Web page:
Once you start thanking people it actually gets kind of addictive. Particularly when you are actually doing the thanking for someone else in the future. I’ve thanked you from your children and from your grandchildren, but I’ve got one more that is a little closer to home for me. I think a lot about my daughter these days and I think a lot about the future that she is going to have. In maybe 21 years or so – let’s say June of 2027 -- she could be sitting down right there where you are now. What will the world be like then? I sometimes think the bad thoughts: with 20 more years of global warming will LA be a place that we can live? Will the WORLD be a place we can live? Will the top speed on the freeways be 10 MPH? Will some psychopath figure out how to get a nuclear device into LA before Jack Bauer can stop him? But you think the good thoughts, too: in 20 more years maybe people will have learned to be nicer and more understanding. For the most part, though, most of these things are going to be imposed on us all from the outside and there will be little we can do. [sorry; this is a commencement speech faux pas. I’m not supposed to admit to you that much of what happens in the world you can do little about. Ok, for the record everything is possible you can be anything you want to be and completely change the world and we all believe in you to do anything. OK? OK. Now back to the real world]. OK, no, but really most of the thoughts that I have when I think about what the world will be like in my daughter’s future involve things that few of us – no matter how influential Time magazine says we are – can do much about. They are just the fabric of life, the collective interactions of the millions of people living out their lives at the same time in our community. And I can’t tell the future, so as much as I try to use the Tarot cards they issue you with the astronomy degree to predict what is going to happen, I really have absolutely no clue whatsoever. But there is one thing that I know – one part of my daughter’s life and future – that will be a constant no matter which of these things – good or bad – comes about. That one part will be you. You are the future fabric of this community of Los Angeles. You know, somewhere out there might be my daughter’s mayor – and by now you gotta trust that I don’t mean that in the cheesy commencement speech “you can be anything” kind of way – I mean that in the very literal “somewhere out there might be my daughter’s mayor or maybe city council member or Senator or whatever” way. Really. It actually seems pretty likely doesn’t it? Somewhere out there might be the high school English teacher that inspires my daughter to go write the great American novel. Somewhere out there might be her older next door neighbor who feeds her cats when she is out of town. Somewhere out there might be the parents of her husband. [If so we will need to talk right after this ceremony is over]. Somewhere might be the owner of the first company she ever works for. Somewhere might be the doctor who delivers my own daughter’s own daughter. Big parts of the fabric of her life, of the fabric of this city are sitting right here.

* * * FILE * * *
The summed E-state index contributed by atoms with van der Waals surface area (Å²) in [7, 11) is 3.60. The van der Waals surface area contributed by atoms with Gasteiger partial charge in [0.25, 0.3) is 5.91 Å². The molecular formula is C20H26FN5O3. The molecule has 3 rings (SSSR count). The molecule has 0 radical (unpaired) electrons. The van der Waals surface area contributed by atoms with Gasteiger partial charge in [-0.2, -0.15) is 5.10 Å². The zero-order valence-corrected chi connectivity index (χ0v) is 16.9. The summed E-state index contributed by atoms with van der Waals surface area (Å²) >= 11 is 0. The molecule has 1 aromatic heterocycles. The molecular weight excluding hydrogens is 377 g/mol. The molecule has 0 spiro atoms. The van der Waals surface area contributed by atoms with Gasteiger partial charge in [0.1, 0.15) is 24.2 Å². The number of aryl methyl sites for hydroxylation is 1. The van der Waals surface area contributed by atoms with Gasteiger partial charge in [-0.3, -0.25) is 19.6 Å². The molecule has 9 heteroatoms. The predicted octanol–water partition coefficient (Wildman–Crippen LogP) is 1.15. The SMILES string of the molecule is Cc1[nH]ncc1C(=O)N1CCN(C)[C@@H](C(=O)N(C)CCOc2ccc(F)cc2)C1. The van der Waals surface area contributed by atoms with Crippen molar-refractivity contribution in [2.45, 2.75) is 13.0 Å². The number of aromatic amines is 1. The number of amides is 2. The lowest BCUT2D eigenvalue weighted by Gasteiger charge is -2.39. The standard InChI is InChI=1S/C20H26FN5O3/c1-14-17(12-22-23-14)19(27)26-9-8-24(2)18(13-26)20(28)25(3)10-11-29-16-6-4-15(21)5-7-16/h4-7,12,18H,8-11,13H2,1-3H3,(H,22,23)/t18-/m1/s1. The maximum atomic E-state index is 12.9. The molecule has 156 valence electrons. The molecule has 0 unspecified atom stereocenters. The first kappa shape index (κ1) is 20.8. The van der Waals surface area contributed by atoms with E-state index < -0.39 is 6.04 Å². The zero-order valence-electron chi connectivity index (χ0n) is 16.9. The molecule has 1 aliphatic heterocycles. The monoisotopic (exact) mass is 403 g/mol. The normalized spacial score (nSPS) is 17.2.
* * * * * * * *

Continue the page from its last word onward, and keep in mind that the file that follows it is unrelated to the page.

So, as her father, I’d like to thank you. It will never occur to her to thank you for anything since you’re the fabric and people tend to take fabric for granted, but I’ll thank you from the future for making and being the city and community of her future.
And, OK, I have one request. Really just one thing for you to remember to do when you leave here today. (And, of course, don’t forget what I said before about thanking those people who are here for you today). I still really don’t have meaningful advice, but I do have this one request. You guys are the Los Angeles of my daughter’s future, the fabric of her life in this community. And I just ask that you be nice to her. And to look out for her. It’s not too much to ask of you is it? Just to be nice to someone? Like she’s your own daughter, or your baby sister, or your favorite niece? And I meant to bring with me a big poster board picture of what she looks like so you could know who you were promising to look out for and be nice to, but I got up way too early this morning – astronomers aren’t traditionally morning people – so I just plain forgot. No baby pictures for you, so you really don’t have any way of knowing what she looks like – although you probably wouldn’t go wrong by looking for someone who looks an awful lot like me but is a good bit shorter and much much much cuter– but still, you’ll never know for sure which one of the toddlers then kids then teens then adults that she is, so really I guess the only safe way to honor my request to be nice to my daughter is just to be nice to everyone. And look out for them. You are the future of everyone’s community of Los Angeles and I want you to look out for everyone. It will make the Los Angeles of all of our futures a better place to be.